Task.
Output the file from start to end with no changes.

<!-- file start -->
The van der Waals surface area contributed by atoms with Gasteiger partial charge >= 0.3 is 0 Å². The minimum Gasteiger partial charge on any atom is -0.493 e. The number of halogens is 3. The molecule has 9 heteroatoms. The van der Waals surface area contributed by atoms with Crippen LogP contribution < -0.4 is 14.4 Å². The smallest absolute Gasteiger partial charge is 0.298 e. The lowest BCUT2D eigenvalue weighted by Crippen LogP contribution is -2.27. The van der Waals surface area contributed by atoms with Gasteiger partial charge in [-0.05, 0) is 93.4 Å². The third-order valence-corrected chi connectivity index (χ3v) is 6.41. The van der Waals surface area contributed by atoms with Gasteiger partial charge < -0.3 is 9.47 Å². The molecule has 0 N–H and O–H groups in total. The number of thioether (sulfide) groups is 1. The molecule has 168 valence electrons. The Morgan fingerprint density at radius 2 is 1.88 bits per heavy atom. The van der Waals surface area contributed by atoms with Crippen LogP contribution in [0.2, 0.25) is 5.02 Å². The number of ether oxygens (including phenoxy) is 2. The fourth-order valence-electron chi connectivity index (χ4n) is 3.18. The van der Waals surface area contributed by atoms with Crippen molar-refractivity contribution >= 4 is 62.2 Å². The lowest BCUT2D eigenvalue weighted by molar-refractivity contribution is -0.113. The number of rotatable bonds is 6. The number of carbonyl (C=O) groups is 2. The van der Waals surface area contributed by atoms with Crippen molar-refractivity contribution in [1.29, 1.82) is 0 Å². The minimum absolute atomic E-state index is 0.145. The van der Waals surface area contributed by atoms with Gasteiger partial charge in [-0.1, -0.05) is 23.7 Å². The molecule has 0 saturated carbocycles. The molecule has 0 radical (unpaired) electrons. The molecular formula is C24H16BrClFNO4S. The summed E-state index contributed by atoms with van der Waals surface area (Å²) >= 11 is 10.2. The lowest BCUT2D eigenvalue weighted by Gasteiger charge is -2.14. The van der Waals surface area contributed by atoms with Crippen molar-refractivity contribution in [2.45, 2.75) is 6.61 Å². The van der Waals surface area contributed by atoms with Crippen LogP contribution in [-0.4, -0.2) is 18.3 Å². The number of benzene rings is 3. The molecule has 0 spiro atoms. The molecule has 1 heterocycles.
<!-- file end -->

The van der Waals surface area contributed by atoms with Gasteiger partial charge >= 0.3 is 0 Å². The minimum Gasteiger partial charge on any atom is -0.493 e. The number of halogens is 3. The molecule has 9 heteroatoms. The van der Waals surface area contributed by atoms with Crippen LogP contribution < -0.4 is 14.4 Å². The smallest absolute Gasteiger partial charge is 0.298 e. The lowest BCUT2D eigenvalue weighted by Crippen LogP contribution is -2.27. The van der Waals surface area contributed by atoms with Gasteiger partial charge in [-0.05, 0) is 93.4 Å². The third-order valence-corrected chi connectivity index (χ3v) is 6.41. The van der Waals surface area contributed by atoms with Gasteiger partial charge < -0.3 is 9.47 Å². The molecule has 0 N–H and O–H groups in total. The number of thioether (sulfide) groups is 1. The molecule has 168 valence electrons. The Morgan fingerprint density at radius 2 is 1.88 bits per heavy atom. The van der Waals surface area contributed by atoms with Crippen LogP contribution in [0.2, 0.25) is 5.02 Å². The number of ether oxygens (including phenoxy) is 2. The fourth-order valence-electron chi connectivity index (χ4n) is 3.18. The van der Waals surface area contributed by atoms with Crippen molar-refractivity contribution >= 4 is 62.2 Å². The lowest BCUT2D eigenvalue weighted by molar-refractivity contribution is -0.113. The number of rotatable bonds is 6. The number of carbonyl (C=O) groups is 2. The van der Waals surface area contributed by atoms with Crippen molar-refractivity contribution in [1.29, 1.82) is 0 Å². The minimum absolute atomic E-state index is 0.145. The van der Waals surface area contributed by atoms with Gasteiger partial charge in [-0.1, -0.05) is 23.7 Å². The molecule has 0 saturated carbocycles. The molecule has 0 radical (unpaired) electrons. The molecular formula is C24H16BrClFNO4S. The summed E-state index contributed by atoms with van der Waals surface area (Å²) >= 11 is 10.2. The lowest BCUT2D eigenvalue weighted by Gasteiger charge is -2.14. The van der Waals surface area contributed by atoms with Crippen molar-refractivity contribution in [2.45, 2.75) is 6.61 Å². The van der Waals surface area contributed by atoms with Crippen LogP contribution in [-0.4, -0.2) is 18.3 Å². The number of benzene rings is 3. The molecule has 0 spiro atoms. The molecule has 1 heterocycles.